WIPO Arbitration and Mediation Center
ADMINISTRATIVE PANEL DECISION
Sanofi-aventis v. Hang Sum Cheung
Case No. D2006-0531
1. The Parties
The Complainant is Sanofi-aventis, Gentilly Cedex, France, represented by Bird & Bird Solicitors, France.
The Respondent is Hang Sum Cheung, Santa Fe Springs, California, United States of America.
2. The Domain Name and Registrar
The disputed domain name <nutracomplia.com> is registered with Go Daddy Software.
3. Procedural History
The Complaint was filed with the WIPO Arbitration and Mediation Center (the “Center”) on April 27, 2006. On April 28, 2006, the Center transmitted by email to Go Daddy Software a request for registrar verification in connection with the domain name at issue. On April 28, 2006, Go Daddy Software transmitted by email to the Center its verification response confirming that the Respondent is listed as the registrant and providing the contact details for the administrative, billing, and technical contact. The Center verified that the Complaint satisfied the formal requirements of the Uniform Domain Name Dispute Resolution Policy (the “Policy”), the Rules for Uniform Domain Name Dispute Resolution Policy (the “Rules”), and the WIPO Supplemental Rules for Uniform Domain Name Dispute Resolution Policy (the “Supplemental Rules”).
In accordance with the Rules, paragraphs 2(a) and 4(a), the Center formally notified the Respondent of the Complaint, and the proceedings commenced on May 12, 2006. In accordance with the Rules, paragraph 5(a), the due date for Response was June 1, 2006. The Respondent did not submit any response. Accordingly, the Center notified the Respondent’s default on June 6, 2006.
The Center appointed Arne Ringnes as the sole panelist in this matter on June 28, 2006. The Panel finds that it was properly constituted. The Panel has submitted the Statement of Acceptance and Declaration of Impartiality and Independence, as required by the Center to ensure compliance with the Rules, paragraph 7.
On June 7, 2006, the Respondent filed a reply to the Complaint. The Panel has decided to take the late reply into consideration.
4. Factual Background
The disputed domain name was created August 8, 2005.
The Complainant is a company active in the pharmaceutical market and one of the largest pharmaceutical companies in the world.
On February 16, 2004, the Complainant announced early results of Phase II studies of the new Acomplia product, indicating that i.e. overweight and obese patients with untreated dyslipidemia lost weight in one year while improving their lipid and glucose profiles. The new product, Acomplia, is expected to be launched in 2006.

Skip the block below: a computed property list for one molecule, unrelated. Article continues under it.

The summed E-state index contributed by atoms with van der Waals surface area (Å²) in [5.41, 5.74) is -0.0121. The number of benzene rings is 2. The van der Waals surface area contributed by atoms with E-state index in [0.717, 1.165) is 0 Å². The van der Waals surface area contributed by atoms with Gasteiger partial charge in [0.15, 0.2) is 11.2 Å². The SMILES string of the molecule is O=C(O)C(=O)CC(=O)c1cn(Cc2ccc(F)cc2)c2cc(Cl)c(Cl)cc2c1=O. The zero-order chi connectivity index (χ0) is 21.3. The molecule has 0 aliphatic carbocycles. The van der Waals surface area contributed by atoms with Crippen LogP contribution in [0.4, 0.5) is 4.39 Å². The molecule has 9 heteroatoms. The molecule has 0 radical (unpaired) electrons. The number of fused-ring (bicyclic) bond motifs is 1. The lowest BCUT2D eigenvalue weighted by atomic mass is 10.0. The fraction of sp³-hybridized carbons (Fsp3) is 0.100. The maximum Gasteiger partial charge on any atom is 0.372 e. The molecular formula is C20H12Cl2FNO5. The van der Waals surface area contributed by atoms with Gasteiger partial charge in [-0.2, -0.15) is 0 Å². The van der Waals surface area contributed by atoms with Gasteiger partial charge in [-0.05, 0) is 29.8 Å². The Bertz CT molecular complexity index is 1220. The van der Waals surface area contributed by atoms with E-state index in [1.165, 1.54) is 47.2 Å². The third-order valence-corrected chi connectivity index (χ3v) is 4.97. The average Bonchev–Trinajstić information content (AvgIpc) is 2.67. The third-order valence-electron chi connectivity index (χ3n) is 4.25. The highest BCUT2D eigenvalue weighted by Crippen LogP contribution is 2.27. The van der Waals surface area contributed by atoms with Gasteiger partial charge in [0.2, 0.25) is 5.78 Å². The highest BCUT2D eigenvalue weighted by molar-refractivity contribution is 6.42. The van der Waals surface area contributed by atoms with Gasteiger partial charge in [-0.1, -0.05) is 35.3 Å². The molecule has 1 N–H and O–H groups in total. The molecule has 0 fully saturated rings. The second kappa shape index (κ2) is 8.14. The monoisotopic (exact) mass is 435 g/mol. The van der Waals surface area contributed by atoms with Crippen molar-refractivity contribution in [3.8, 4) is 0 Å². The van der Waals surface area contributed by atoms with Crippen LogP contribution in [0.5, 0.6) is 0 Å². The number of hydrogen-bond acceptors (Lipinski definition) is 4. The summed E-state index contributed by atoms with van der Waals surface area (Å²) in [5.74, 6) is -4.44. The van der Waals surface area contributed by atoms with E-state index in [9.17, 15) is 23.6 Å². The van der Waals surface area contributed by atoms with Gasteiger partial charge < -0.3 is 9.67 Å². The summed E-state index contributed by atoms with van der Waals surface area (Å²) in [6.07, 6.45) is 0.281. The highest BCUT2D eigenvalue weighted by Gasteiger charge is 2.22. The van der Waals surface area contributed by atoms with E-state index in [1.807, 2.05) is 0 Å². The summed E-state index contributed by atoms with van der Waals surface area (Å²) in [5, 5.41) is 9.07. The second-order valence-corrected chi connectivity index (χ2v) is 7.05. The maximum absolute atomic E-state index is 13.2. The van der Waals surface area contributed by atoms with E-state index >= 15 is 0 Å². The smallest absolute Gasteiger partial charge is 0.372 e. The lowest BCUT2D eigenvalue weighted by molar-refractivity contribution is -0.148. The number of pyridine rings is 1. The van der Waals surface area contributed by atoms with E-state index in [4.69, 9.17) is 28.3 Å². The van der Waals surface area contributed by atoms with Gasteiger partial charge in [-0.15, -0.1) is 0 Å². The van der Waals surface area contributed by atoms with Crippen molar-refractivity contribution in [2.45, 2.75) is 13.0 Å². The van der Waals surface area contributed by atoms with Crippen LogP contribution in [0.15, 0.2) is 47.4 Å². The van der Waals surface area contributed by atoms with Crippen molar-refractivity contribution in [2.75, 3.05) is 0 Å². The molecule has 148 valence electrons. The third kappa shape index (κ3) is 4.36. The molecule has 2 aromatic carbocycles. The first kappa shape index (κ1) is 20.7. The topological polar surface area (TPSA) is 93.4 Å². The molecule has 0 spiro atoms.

The Complainant has filed trademark application for ACOMPLIA in more than 100 countries. In addition, the Complainant has registered trademark at least in France, registered May 7, 2004.
Further, the Complainant has registered a number of domain names worldwide containing ACOMPLIA, including <acomplia.us> and <acomplia.fr>.
5. Parties’ Contentions
The Complainant submits that the disputed domain name is confusingly similar to the Complainant’s trademark ACOMPLIA. According to the Complainant, the addition of the term “nutr”, relating to “nutrition” - being precised that the Complainant’s trademark lies in aspects of overweight and obese patients -and the gTLD “.com” does not change the overall impression of the disputed domain name as being connected to the Complainant.
The Complainant alleges that the Respondent has no bona fide use of the disputed domain name and does not have any rights or legitimate interest in respect of the disputed domain name. The Complainant further alleges that there exists no license, consent or other right by which the Respondent would have been entitled to register or use the domain name incorporating the Complainant’s ACOMPLIA trademark.
Furthermore, the Complainant submits that the disputed domain name leads to a portal website where various medicine and vitamins product businesses are promoted. According to the Complainant such use does not represent a bona fide offering of goods or services.
According to the Complainant the disputed domain name is registered and used in bad faith, for i.e. the following reasons:(i) the Respondent has no prior rights and no authorization given by the Complainant concerning the ACOMPLIA trademark; and (ii) the Respondent’s awareness that ACOMPLIA is a revolutionary drug against obesity; and
(iii) the composition of “nutr” and ACOMPLIA misleads Internet users to believe that the disputed domain name contain the official websites of the Complainant.
The Respondent submits that the disputed domain name is not confusingly similar to the ACOMPLIA trademark. According to the Respondent the previous decisions under the Policy invoked by the Complainant, do not correspond to this case.
The Respondent further alleges that he has rights to and legitimate interest in the disputed domain name as it has registered the trademark NUTRA-SLIM. In addition, the disputed domain name has been used to bona fide sale of trademarked goods.
Furthermore, the Respondent submits that the Complainant has failed to establish that the Respondent was aware that “the Complainant will market within the next few months the ACOMPLIA product”.
6. Discussion and Findings